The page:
In contrast with general jurisdiction, specific jurisdiction often may be premised on a single act of the defendant. McGee v. International Life Ins. Co., 355 U.S. 220, 222 (1957). The nature and quality of the act, as well as the circumstances surrounding its commission, must be examined to determine whether personal jurisdiction exists in each case. International Shoe, 326 U.S. at 318. In all questions of personal jurisdiction, "the constitutional touchstone remains whether the defendant purposefully established `minimum contacts' in the forum state." Burger King, 471 U.S. at 474 (quoting International Shoe, 326 U.S. at 316).
This Circuit has devised a three-part test for determining the "outer limits of in personam jurisdiction based on a single act:"
First, the defendant must purposefully avail himself of the privilege of acting in the forum state or causing a consequence in the forum state. Second, the cause of action must arise from the defendant's activities there. Finally, the acts of the defendant or consequences caused by the defendant must have a substantial enough connection with the forum state to make the exercise of jurisdiction over the defendant reasonable.
Payne v. Motorists' Mutual Ins. Cos., 4 F.3d 452, 455 (6th Cir. 1993) (quoting Southern Machine Co., 401 F.2d at 381). Nationwide relies on the following facts to support its claim that Tryg International has purposefully availed itself of the privilege of doing business in Ohio under the first element of the Southern Machine test:
1) Tryg International sent a letter to Nationwide, after meeting with Nationwide in Monte Carlo, agreeing to assume a three percent share of Pool 920,
2) Pursuant to Tryg International's participation in the reinsurance pool, it knew that Nationwide, in its capacity as underwriter for the pool, would:
a) underwrite reinsurance risks on behalf of the pool,
b) collect premiums on those risks and deposit them into an Ohio bank account,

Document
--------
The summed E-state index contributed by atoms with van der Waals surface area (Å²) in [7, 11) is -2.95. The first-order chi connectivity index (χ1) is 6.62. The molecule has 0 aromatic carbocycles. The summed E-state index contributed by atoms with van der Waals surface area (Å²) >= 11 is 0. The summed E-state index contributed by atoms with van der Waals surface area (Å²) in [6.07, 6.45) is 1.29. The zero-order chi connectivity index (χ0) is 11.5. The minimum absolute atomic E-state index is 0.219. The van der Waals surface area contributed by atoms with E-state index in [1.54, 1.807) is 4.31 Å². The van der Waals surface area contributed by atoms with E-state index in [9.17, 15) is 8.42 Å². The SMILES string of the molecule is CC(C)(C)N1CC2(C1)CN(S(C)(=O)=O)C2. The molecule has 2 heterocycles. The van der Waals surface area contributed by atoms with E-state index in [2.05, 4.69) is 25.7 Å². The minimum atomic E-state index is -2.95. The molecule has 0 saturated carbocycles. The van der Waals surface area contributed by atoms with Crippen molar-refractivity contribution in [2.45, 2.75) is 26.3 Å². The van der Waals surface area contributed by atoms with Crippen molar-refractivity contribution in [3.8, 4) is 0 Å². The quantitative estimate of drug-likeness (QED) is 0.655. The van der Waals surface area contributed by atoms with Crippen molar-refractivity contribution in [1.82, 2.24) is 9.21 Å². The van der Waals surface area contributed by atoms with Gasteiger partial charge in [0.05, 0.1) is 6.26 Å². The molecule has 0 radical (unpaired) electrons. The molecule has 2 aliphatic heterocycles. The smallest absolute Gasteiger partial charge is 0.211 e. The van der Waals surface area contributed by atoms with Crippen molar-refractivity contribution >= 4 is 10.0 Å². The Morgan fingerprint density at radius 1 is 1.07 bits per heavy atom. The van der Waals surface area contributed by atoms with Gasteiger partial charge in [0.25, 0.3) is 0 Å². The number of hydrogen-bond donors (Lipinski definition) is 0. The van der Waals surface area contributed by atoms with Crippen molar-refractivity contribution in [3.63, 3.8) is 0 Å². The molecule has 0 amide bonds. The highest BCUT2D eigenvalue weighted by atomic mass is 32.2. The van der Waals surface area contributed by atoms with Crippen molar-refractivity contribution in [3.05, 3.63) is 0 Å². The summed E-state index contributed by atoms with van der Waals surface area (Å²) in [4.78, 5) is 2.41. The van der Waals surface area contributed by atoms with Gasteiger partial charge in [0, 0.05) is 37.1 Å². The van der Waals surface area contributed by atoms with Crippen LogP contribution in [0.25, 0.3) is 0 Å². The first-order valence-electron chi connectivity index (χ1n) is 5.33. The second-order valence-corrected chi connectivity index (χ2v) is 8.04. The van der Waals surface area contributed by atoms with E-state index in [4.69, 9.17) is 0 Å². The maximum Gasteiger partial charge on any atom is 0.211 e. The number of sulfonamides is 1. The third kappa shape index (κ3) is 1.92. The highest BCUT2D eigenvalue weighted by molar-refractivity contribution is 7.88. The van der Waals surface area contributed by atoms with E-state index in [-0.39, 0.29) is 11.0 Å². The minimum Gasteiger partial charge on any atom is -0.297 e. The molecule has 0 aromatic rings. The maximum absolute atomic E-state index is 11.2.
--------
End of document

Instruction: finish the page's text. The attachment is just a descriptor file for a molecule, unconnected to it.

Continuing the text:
c) adjust pool losses and pay claims in Ohio,
d) provide a quarterly accounting statement in Ohio indicating premiums collected and claims paid on behalf of the pool, and
e) require Tryg International to remit funds to Nationwide in Ohio to cover net losses,
3) Tryg International, as a participant in Pool 920, entered into reciprocal reinsurance agreements with Nationwide,
4) After the agreement collapsed, Tryg International sent an agent to Ohio in an attempt to resolve the dispute,
5) Tryg International solicited business from Nationwide during the negotiations as a potential method of resolving the current dispute, and
6) Tryg International realized a profit from its contacts with Ohio and affected commerce in Ohio as a result of the reinsurance agreement, which was heavily regulated by Ohio statutory law.
Tryg International does not dispute these facts, although it recharacterizes several of them in a light more favorable to its position. Tryg points out that the agreement was actually negotiated in Monte Carlo where Nationwide had voluntarily attended a "Reinsurance Rendezvous," and that Tryg International has never had an office, owned property, solicited business, or sent agents for the purpose of soliciting business in the state of Ohio. Nationwide does not dispute these facts.